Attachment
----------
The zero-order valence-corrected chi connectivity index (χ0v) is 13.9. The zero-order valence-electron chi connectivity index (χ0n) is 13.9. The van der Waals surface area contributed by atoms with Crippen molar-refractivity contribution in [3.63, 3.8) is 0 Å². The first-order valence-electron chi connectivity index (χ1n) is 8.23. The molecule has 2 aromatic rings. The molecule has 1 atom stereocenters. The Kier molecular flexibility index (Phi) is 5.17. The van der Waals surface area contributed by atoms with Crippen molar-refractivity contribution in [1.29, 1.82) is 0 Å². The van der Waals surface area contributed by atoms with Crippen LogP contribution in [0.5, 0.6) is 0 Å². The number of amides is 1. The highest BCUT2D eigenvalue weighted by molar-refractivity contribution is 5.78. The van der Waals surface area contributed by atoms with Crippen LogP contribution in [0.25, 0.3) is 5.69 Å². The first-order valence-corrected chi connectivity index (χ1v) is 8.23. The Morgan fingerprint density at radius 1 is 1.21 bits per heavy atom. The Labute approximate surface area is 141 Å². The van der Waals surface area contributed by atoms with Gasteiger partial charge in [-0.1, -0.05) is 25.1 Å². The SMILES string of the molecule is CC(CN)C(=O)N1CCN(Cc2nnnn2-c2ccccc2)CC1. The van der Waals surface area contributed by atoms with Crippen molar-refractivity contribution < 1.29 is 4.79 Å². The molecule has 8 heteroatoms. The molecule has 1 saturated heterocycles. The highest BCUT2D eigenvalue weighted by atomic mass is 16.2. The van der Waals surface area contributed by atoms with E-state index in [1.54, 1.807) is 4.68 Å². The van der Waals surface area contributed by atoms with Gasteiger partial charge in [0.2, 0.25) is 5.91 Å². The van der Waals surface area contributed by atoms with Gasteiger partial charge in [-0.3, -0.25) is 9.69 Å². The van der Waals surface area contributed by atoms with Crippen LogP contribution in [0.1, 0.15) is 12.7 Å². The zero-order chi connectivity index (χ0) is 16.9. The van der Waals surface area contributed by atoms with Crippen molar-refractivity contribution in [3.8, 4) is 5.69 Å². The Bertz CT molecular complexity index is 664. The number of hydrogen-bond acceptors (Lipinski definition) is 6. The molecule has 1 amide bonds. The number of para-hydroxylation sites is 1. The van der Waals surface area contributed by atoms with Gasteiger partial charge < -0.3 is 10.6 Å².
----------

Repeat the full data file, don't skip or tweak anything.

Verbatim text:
The zero-order valence-corrected chi connectivity index (χ0v) is 13.9. The zero-order valence-electron chi connectivity index (χ0n) is 13.9. The van der Waals surface area contributed by atoms with Crippen molar-refractivity contribution in [3.63, 3.8) is 0 Å². The first-order valence-electron chi connectivity index (χ1n) is 8.23. The molecule has 2 aromatic rings. The molecule has 1 atom stereocenters. The Kier molecular flexibility index (Phi) is 5.17. The van der Waals surface area contributed by atoms with Crippen molar-refractivity contribution in [1.29, 1.82) is 0 Å². The van der Waals surface area contributed by atoms with Crippen LogP contribution in [0.5, 0.6) is 0 Å². The number of amides is 1. The highest BCUT2D eigenvalue weighted by molar-refractivity contribution is 5.78. The van der Waals surface area contributed by atoms with Crippen LogP contribution in [0.25, 0.3) is 5.69 Å². The first-order valence-corrected chi connectivity index (χ1v) is 8.23. The Morgan fingerprint density at radius 1 is 1.21 bits per heavy atom. The Labute approximate surface area is 141 Å². The van der Waals surface area contributed by atoms with Gasteiger partial charge in [-0.1, -0.05) is 25.1 Å². The SMILES string of the molecule is CC(CN)C(=O)N1CCN(Cc2nnnn2-c2ccccc2)CC1. The van der Waals surface area contributed by atoms with Crippen molar-refractivity contribution < 1.29 is 4.79 Å². The molecule has 8 heteroatoms. The molecule has 1 saturated heterocycles. The highest BCUT2D eigenvalue weighted by atomic mass is 16.2. The van der Waals surface area contributed by atoms with E-state index in [1.54, 1.807) is 4.68 Å². The van der Waals surface area contributed by atoms with Gasteiger partial charge in [0.2, 0.25) is 5.91 Å². The van der Waals surface area contributed by atoms with Gasteiger partial charge in [-0.3, -0.25) is 9.69 Å². The van der Waals surface area contributed by atoms with Crippen LogP contribution in [0.1, 0.15) is 12.7 Å². The zero-order chi connectivity index (χ0) is 16.9. The van der Waals surface area contributed by atoms with Crippen molar-refractivity contribution in [3.8, 4) is 5.69 Å². The Bertz CT molecular complexity index is 664. The number of hydrogen-bond acceptors (Lipinski definition) is 6. The molecule has 1 amide bonds. The number of para-hydroxylation sites is 1. The van der Waals surface area contributed by atoms with Gasteiger partial charge < -0.3 is 10.6 Å².